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{Excerpt} Mind maps are a visual means that represent, link, and arrange concepts, themes, or tasks, with connections usually extending radially from a central topic. They are used by individuals and groups (informally and intuitively) to generate, visualize, structure, and classify these.

Intelligence is a potential, and thinking is the operating skill through which it acts upon experience. Outside highly technical matters, perception is the most important part of thinking. If most errors of thinking are errors of perception—that being colored by emotions and values—thinking as a skill can be improved by practice and education. Numerous straightforward yet powerful tools encourage creativity and flexibility, and help optimize different styles of reasoning (including analyzing, integrating, planning, and problem solving). They include APC, OPV, PMI, brainstorming, lateral thinking, and mind maps. After they are mastered, these tools can be applied explicitly.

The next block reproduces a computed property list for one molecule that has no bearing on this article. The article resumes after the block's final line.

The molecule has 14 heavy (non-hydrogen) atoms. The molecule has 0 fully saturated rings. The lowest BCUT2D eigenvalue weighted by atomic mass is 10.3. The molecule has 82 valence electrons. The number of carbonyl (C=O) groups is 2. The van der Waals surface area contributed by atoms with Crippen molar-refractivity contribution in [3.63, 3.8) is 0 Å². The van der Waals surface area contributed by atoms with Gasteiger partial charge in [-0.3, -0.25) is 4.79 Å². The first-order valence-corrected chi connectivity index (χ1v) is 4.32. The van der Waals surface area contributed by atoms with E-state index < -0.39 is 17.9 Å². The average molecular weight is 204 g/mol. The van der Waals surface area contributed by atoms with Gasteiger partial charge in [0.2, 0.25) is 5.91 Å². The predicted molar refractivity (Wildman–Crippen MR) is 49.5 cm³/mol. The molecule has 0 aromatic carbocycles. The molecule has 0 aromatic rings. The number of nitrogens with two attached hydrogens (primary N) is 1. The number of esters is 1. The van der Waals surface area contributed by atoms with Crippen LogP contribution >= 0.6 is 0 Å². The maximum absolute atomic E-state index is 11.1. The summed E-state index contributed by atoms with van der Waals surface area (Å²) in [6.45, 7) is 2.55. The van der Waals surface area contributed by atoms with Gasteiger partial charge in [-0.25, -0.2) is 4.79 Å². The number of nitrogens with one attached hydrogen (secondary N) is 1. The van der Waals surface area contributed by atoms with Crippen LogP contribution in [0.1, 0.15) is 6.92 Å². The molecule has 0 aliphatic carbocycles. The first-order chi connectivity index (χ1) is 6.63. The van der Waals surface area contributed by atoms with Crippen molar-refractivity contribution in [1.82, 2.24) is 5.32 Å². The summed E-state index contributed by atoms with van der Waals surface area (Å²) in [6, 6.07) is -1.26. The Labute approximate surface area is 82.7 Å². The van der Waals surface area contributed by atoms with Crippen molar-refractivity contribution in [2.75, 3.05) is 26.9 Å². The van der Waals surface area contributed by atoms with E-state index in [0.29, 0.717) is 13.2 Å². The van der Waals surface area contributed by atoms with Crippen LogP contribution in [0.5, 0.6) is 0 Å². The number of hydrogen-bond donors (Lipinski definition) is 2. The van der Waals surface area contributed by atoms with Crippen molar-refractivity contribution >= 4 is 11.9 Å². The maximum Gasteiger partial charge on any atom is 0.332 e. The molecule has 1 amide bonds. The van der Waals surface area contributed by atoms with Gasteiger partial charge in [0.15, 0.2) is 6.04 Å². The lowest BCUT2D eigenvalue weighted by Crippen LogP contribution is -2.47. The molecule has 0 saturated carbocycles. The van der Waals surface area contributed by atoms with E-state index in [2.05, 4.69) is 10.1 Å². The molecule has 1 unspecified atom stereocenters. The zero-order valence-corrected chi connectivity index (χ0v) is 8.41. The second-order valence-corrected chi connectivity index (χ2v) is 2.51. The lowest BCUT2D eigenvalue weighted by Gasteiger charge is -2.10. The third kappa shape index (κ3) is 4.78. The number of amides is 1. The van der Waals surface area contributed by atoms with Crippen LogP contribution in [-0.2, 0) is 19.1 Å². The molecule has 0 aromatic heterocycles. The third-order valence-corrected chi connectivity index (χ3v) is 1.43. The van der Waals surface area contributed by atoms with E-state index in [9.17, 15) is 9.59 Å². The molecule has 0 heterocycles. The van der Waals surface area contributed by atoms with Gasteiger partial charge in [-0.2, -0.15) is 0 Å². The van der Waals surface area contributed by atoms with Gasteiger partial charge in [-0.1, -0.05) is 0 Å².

We usually write notes as sentences that we break into paragraphs, lists, or bullet points. A mind map is a circular, nonlinear way of organizing information: it shows the connections between a central topic and the relative importance of the concepts, themes, or tasks that one relates to it. It can be applied by individuals and groups to generate, visualize, structure, and classify these whenever clearer thinking and improved learning will enhance performance and effectiveness.


Suggested Citation

Serrat, O. (2010). Drawing mind maps. Washington, DC: Asian Development Bank.

Required Publisher's Statement

This article was first published by the Asian Development Bank (